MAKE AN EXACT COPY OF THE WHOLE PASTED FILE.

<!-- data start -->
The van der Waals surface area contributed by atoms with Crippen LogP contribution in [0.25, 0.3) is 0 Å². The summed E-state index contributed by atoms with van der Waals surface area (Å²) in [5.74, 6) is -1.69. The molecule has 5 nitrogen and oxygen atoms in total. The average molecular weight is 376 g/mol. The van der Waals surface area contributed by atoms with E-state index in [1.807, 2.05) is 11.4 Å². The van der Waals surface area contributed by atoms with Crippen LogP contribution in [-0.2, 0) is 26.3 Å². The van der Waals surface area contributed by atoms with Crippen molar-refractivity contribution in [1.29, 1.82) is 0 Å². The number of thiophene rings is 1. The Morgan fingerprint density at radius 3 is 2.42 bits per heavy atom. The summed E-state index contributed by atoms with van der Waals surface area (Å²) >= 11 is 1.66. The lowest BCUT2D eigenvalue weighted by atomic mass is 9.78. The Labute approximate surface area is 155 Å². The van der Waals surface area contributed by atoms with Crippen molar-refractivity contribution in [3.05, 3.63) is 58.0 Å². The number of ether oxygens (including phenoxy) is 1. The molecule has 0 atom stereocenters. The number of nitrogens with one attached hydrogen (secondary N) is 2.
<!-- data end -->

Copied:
The van der Waals surface area contributed by atoms with Crippen LogP contribution in [0.25, 0.3) is 0 Å². The summed E-state index contributed by atoms with van der Waals surface area (Å²) in [5.74, 6) is -1.69. The molecule has 5 nitrogen and oxygen atoms in total. The average molecular weight is 376 g/mol. The van der Waals surface area contributed by atoms with E-state index in [1.807, 2.05) is 11.4 Å². The van der Waals surface area contributed by atoms with Crippen LogP contribution in [-0.2, 0) is 26.3 Å². The van der Waals surface area contributed by atoms with Crippen molar-refractivity contribution in [1.29, 1.82) is 0 Å². The number of thiophene rings is 1. The Morgan fingerprint density at radius 3 is 2.42 bits per heavy atom. The summed E-state index contributed by atoms with van der Waals surface area (Å²) >= 11 is 1.66. The lowest BCUT2D eigenvalue weighted by atomic mass is 9.78. The Labute approximate surface area is 155 Å². The van der Waals surface area contributed by atoms with Crippen molar-refractivity contribution in [3.05, 3.63) is 58.0 Å². The number of ether oxygens (including phenoxy) is 1. The molecule has 0 atom stereocenters. The number of nitrogens with one attached hydrogen (secondary N) is 2.